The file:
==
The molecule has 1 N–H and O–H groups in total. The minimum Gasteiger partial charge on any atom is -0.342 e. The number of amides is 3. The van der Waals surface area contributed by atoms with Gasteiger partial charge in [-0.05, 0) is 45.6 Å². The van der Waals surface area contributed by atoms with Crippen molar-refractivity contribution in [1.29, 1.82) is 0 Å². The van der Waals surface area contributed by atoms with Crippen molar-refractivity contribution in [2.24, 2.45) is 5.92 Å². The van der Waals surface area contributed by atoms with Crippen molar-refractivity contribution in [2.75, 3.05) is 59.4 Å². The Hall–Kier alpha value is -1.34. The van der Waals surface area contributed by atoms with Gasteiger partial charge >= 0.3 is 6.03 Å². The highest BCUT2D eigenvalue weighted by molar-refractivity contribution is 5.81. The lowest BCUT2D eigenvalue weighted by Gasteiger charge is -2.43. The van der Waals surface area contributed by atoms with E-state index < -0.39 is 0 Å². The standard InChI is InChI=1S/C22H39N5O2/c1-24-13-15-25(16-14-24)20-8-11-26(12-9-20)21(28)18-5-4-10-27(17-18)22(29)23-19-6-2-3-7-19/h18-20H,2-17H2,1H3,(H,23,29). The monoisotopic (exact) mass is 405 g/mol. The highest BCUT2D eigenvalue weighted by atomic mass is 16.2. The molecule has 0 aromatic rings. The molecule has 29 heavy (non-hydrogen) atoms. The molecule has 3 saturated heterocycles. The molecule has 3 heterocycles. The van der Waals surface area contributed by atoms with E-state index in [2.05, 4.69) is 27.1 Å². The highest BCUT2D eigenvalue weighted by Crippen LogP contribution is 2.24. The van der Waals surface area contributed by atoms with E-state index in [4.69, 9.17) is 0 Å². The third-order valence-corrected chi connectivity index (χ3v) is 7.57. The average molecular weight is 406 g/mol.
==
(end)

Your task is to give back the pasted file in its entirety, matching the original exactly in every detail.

The molecule has 1 N–H and O–H groups in total. The minimum Gasteiger partial charge on any atom is -0.342 e. The number of amides is 3. The van der Waals surface area contributed by atoms with Gasteiger partial charge in [-0.05, 0) is 45.6 Å². The van der Waals surface area contributed by atoms with Crippen molar-refractivity contribution in [1.29, 1.82) is 0 Å². The van der Waals surface area contributed by atoms with Crippen molar-refractivity contribution in [2.24, 2.45) is 5.92 Å². The van der Waals surface area contributed by atoms with Crippen molar-refractivity contribution in [2.75, 3.05) is 59.4 Å². The Hall–Kier alpha value is -1.34. The van der Waals surface area contributed by atoms with Gasteiger partial charge >= 0.3 is 6.03 Å². The highest BCUT2D eigenvalue weighted by molar-refractivity contribution is 5.81. The lowest BCUT2D eigenvalue weighted by Gasteiger charge is -2.43. The van der Waals surface area contributed by atoms with E-state index < -0.39 is 0 Å². The standard InChI is InChI=1S/C22H39N5O2/c1-24-13-15-25(16-14-24)20-8-11-26(12-9-20)21(28)18-5-4-10-27(17-18)22(29)23-19-6-2-3-7-19/h18-20H,2-17H2,1H3,(H,23,29). The monoisotopic (exact) mass is 405 g/mol. The highest BCUT2D eigenvalue weighted by atomic mass is 16.2. The molecule has 0 aromatic rings. The molecule has 29 heavy (non-hydrogen) atoms. The molecule has 3 saturated heterocycles. The molecule has 3 heterocycles. The van der Waals surface area contributed by atoms with E-state index in [2.05, 4.69) is 27.1 Å². The highest BCUT2D eigenvalue weighted by Crippen LogP contribution is 2.24. The van der Waals surface area contributed by atoms with E-state index in [4.69, 9.17) is 0 Å². The third-order valence-corrected chi connectivity index (χ3v) is 7.57. The average molecular weight is 406 g/mol.